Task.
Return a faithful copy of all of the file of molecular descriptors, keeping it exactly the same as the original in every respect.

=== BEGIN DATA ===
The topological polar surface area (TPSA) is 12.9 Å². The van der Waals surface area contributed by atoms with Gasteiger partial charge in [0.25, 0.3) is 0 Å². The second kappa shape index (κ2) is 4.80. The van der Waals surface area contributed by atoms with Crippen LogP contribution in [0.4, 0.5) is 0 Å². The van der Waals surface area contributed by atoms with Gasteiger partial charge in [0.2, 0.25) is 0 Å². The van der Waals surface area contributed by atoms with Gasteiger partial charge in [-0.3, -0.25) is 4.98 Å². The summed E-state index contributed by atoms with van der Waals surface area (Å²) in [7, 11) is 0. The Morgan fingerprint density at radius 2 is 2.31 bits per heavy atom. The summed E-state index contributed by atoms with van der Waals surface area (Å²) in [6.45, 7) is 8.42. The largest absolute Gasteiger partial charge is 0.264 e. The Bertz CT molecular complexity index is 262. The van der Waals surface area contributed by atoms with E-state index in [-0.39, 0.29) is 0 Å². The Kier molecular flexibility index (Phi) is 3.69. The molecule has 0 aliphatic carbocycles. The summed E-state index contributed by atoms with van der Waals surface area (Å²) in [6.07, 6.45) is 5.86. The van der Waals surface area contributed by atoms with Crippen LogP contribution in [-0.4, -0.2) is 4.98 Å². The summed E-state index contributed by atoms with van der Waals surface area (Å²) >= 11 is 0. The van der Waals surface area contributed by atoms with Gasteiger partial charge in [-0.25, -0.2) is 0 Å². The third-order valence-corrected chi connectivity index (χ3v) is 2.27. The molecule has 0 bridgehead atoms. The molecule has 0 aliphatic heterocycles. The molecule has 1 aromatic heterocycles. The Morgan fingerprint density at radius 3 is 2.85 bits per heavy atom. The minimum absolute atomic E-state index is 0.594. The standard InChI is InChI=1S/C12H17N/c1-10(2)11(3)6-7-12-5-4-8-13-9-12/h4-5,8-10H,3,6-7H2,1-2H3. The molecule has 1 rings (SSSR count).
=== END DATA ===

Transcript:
The topological polar surface area (TPSA) is 12.9 Å². The van der Waals surface area contributed by atoms with Gasteiger partial charge in [0.25, 0.3) is 0 Å². The second kappa shape index (κ2) is 4.80. The van der Waals surface area contributed by atoms with Crippen LogP contribution in [0.4, 0.5) is 0 Å². The van der Waals surface area contributed by atoms with Gasteiger partial charge in [0.2, 0.25) is 0 Å². The van der Waals surface area contributed by atoms with Gasteiger partial charge in [-0.3, -0.25) is 4.98 Å². The summed E-state index contributed by atoms with van der Waals surface area (Å²) in [7, 11) is 0. The Morgan fingerprint density at radius 2 is 2.31 bits per heavy atom. The summed E-state index contributed by atoms with van der Waals surface area (Å²) in [6.45, 7) is 8.42. The largest absolute Gasteiger partial charge is 0.264 e. The Bertz CT molecular complexity index is 262. The van der Waals surface area contributed by atoms with E-state index in [-0.39, 0.29) is 0 Å². The Kier molecular flexibility index (Phi) is 3.69. The molecule has 0 aliphatic carbocycles. The summed E-state index contributed by atoms with van der Waals surface area (Å²) in [6.07, 6.45) is 5.86. The van der Waals surface area contributed by atoms with Crippen LogP contribution in [-0.4, -0.2) is 4.98 Å². The summed E-state index contributed by atoms with van der Waals surface area (Å²) >= 11 is 0. The van der Waals surface area contributed by atoms with Gasteiger partial charge in [-0.25, -0.2) is 0 Å². The third-order valence-corrected chi connectivity index (χ3v) is 2.27. The molecule has 0 bridgehead atoms. The molecule has 0 aliphatic heterocycles. The molecule has 1 aromatic heterocycles. The Morgan fingerprint density at radius 3 is 2.85 bits per heavy atom. The minimum absolute atomic E-state index is 0.594. The standard InChI is InChI=1S/C12H17N/c1-10(2)11(3)6-7-12-5-4-8-13-9-12/h4-5,8-10H,3,6-7H2,1-2H3. The molecule has 1 rings (SSSR count).